6 health benefits of bone broth
Sally O'Neil investigates why it's one of the fastest growing liquid trends.
Forget expensive superfood powders, juices and elixirs. This is one your grandma used to make – no fancy equipment or ingredients required. Discover six benefits below.
1. It’s packed with skin- and hair-loving collagen
This is the ingredient you’ll find in moisturiser that helps smooth out wrinkles. Rather than paying an exorbitant price to rub it on your face, bone broth contains a far more accessible form of collagen. Increased collagen levels are reported to help your skin look firmer with a reduction in fine lines. It also helps skin cells renew and repair as required.
2. It’s good for joint health
Eating more collagen is like greasing a creaky door hinge: it’s reported to help joints move more easily, reduces joint pain and reduces the risk of joint deterioration. Beware of glorified claims here, though; just as the dietary fat you swallow doesn’t directly translate to body fat, swallowing collagen doesn’t instantaneously become collagen between your bones.
3. It heals the gut lining
If you suffer from leaky gut syndrome, a condition where bad-for-you toxins are able to pass through your digestive tract, the glutamine found in bone broth can potentially be helpful. Glutamine is said to help maintain the function of the intestinal wall, preventing this damage from occurring.
4. It boosts your metabolism and energy
The glycine in bone broth is said to help pump sugar into your body’s tissue to increase energy levels. It is also known to benefit muscle development by increasing levels of creatine and regulating human growth hormone secretion from the pituitary gland. This in turn makes for a healthy basal metabolic rate. Combine this with vitamin C to ensure your body can convert the collagen into a useable protein that can begin to restore the source of your energy and vitality.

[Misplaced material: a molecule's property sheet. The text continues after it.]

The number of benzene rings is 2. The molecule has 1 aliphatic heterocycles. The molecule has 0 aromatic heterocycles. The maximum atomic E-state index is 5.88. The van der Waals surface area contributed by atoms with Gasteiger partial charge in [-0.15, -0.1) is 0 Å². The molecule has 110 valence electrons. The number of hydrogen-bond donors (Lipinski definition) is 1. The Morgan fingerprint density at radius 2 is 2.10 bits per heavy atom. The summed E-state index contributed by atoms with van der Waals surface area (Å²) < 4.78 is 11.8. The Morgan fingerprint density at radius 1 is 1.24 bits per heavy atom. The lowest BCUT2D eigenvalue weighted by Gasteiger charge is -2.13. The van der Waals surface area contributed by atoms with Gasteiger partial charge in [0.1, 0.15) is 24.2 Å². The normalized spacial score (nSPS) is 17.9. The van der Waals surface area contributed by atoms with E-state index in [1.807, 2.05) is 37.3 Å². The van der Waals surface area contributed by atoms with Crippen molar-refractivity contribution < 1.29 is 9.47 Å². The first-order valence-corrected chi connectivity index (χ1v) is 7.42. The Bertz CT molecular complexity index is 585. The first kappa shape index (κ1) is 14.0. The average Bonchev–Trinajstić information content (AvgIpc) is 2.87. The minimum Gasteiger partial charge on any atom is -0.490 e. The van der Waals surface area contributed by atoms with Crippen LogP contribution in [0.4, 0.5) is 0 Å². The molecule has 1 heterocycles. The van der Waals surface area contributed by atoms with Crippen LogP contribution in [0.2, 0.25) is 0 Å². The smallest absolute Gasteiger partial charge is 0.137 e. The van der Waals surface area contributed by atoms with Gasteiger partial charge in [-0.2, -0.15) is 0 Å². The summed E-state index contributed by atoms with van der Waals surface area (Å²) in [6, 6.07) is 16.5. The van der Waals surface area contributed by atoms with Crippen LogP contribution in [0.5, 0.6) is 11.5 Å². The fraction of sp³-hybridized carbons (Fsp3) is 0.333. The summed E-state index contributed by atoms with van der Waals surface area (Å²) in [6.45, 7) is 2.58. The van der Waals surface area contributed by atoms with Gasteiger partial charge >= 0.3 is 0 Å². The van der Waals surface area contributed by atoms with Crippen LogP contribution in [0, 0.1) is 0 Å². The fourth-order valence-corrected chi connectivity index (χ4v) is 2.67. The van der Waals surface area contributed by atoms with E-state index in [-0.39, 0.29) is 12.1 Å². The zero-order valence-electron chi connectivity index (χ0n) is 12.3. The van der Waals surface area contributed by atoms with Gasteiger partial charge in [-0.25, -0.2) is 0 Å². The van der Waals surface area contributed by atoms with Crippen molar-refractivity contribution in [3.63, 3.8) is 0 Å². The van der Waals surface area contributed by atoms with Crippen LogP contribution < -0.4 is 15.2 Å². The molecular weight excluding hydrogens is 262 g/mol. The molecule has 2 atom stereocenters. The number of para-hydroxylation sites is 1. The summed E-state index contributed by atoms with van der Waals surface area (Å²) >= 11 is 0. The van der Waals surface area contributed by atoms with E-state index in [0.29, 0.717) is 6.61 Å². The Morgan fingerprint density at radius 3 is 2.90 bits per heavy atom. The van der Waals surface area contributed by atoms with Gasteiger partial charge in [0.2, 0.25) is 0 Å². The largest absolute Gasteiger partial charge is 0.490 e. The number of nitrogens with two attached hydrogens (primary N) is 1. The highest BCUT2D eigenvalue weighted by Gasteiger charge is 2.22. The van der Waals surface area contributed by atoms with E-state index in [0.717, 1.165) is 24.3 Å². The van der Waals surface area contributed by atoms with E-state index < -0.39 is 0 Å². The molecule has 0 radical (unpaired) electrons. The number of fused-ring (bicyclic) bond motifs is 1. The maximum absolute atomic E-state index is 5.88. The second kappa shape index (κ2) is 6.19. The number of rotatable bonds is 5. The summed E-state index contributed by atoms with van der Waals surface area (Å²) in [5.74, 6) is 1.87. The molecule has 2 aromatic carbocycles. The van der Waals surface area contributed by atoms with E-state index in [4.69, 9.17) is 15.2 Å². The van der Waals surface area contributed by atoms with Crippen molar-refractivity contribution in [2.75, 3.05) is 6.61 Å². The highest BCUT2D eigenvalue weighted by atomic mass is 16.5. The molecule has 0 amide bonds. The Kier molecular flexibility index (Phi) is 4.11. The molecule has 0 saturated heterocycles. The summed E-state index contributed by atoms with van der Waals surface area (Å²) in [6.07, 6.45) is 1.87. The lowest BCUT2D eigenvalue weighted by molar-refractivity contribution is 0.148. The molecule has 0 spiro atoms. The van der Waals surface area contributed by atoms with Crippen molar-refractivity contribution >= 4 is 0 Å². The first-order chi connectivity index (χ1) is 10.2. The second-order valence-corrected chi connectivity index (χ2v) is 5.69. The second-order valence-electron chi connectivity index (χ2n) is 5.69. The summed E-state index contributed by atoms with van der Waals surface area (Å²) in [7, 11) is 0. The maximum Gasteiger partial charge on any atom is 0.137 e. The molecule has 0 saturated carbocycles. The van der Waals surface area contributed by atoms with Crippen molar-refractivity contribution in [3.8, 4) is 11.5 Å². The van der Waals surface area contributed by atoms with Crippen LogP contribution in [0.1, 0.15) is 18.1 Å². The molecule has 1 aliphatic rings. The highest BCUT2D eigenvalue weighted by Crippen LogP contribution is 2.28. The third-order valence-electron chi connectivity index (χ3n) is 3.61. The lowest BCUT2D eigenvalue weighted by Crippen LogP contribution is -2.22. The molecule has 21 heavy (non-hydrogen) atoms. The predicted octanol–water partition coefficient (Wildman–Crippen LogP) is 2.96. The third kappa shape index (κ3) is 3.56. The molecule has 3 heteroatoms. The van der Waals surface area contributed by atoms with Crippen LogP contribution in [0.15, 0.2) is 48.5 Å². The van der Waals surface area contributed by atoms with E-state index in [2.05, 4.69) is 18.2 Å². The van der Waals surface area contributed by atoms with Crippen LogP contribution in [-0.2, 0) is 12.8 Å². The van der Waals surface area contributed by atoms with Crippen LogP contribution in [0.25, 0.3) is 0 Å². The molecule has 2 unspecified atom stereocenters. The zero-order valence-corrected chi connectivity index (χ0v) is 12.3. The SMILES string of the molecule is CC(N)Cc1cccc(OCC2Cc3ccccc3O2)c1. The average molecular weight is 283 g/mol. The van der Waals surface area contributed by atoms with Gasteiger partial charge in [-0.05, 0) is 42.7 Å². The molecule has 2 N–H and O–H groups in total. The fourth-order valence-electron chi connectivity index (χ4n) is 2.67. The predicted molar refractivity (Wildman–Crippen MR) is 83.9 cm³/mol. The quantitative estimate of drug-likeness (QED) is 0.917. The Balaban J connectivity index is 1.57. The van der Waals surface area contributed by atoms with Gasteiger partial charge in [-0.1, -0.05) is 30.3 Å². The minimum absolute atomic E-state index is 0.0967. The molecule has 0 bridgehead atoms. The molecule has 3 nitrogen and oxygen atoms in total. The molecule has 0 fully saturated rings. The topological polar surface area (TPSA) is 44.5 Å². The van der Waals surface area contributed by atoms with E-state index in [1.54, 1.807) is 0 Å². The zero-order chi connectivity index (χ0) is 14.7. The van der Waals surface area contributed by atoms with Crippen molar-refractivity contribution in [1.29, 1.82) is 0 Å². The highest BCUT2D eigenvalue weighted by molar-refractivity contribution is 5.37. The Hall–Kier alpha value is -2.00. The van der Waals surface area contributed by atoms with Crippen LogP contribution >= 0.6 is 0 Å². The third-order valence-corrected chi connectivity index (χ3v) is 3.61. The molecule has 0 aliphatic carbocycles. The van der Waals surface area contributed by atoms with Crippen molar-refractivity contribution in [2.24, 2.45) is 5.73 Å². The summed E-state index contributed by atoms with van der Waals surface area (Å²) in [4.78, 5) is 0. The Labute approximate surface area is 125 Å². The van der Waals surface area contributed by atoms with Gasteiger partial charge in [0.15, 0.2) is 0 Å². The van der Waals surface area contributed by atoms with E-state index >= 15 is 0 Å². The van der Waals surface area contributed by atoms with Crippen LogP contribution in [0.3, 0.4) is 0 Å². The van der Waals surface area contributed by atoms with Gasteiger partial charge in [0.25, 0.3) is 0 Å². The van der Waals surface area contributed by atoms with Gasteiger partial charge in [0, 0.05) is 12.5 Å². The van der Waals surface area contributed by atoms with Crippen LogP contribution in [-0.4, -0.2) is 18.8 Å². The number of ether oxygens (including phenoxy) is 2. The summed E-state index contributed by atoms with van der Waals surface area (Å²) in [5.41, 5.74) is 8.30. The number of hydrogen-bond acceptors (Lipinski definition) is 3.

5. It improves digestive issues
Bone broth contains amino acids that can aid digestion. One is glycine. It stimulates the production of stomach acid, which helps with digestion and it helps the liver remove toxins from the body. Glycine is required for the synthesis of the most important antioxidants the body makes. It also helps regulate blood sugar levels by controlling gluconeogenesis (the manufacture of glucose from proteins in the liver).
6. It fights colds and flu
A study published in the American Journal of Therapeutics found that carnosine, a compound found in many recipes for chicken soup, can indeed mobilise the immune system to fight the early stages of the flu.
It’s important to note that self-treating a condition with bone broth may have serious consequences. If you’re considering the use of broth in treatment of a condition, consult your primary
Words by Sally O'Neil of The Fit Foodie.
Image by Nutra Organics.